Early promise of blood marker to detect mesothelioma
Preliminary results of a study in this week's issue of The Lancet suggest that a blood test could be used in the future to identify people with mesothelioma-the usually deadly malignant tumor of mesothelial tissue surrounding the lungs, often caused by exposure to asbestos. (2003-11-13)

Drug combination extends survival in mesothelioma
Patients with pleural mesothelioma live longer and have less pain and shortness of breath when treated with a combination of cisplatin and pemetrexed. This drug combination caused the cancer to shrink in 41 percent of patients. This is the first therapy to show a benefit for this type of cancer. (2003-07-14)

Other highlights of the April 16 JNCI
Other highlights in the April 16 issue of JNCI include a study of follow-up rates in patients with bladder cancer, a study of a gene expression test for pleural mesothelioma, a clinical trial of bestatin for stage I small-cell lung cancer, a study of apoptosis in colon cancer cells, and a study of a gene mutation in papillary thyroid cancer. (2003-04-15)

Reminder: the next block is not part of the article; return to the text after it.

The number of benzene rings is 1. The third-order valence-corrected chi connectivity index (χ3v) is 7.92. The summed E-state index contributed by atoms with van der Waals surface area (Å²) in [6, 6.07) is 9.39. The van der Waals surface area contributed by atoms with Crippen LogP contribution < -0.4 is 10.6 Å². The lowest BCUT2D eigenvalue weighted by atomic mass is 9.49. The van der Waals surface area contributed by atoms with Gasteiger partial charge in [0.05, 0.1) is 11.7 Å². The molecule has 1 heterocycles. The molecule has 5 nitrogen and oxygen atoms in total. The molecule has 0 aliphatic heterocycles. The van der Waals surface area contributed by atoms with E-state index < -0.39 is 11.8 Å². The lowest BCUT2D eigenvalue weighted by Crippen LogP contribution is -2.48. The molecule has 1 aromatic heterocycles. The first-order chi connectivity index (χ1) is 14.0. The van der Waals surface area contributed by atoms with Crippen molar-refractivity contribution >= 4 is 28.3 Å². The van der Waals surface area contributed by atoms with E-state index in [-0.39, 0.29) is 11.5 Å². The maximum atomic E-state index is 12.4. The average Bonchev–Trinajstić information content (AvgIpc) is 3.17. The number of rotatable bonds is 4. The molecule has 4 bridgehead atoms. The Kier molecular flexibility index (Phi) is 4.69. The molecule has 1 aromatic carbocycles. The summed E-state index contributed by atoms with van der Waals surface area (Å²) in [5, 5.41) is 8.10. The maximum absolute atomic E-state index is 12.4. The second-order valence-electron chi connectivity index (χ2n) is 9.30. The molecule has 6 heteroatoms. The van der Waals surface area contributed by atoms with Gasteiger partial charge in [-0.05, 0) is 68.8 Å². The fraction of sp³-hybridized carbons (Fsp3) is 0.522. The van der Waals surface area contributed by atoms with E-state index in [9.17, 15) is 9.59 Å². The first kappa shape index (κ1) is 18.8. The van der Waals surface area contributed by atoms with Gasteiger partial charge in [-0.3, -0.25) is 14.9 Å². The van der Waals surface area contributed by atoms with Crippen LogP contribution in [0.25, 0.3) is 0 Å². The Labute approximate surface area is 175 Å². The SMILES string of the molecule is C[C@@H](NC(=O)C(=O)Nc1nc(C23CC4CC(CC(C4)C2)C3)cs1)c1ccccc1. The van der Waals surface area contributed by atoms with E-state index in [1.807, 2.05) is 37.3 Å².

Contaminated poliovirus vaccine not associated with cancer
Exposure to poliovirus vaccine that was contaminated with simian virus 40 (SV40) does not appear to be associated with increased cancer incidence in Denmark, according to a large population-based study appearing in the April 2 issue of the Journal of the National Cancer Institute. (2003-04-01)

Exposure to contaminated poliovirus vaccine not likely linked to rare cancer
The poliovirus vaccine used in mass immunization programs in the late 1950s and early 1960s was contaminated with the monkey virus SV40, which has been detected in some human tumors, particularly pleural mesothelioma. However, the rise in incidence of pleural mesothelioma between 1975 and 1997 is not likely the result of immunization with the SV40-contaminated vaccine, according to an analysis in the January 1 issue of the Journal of the National Cancer Institute. (2002-12-31)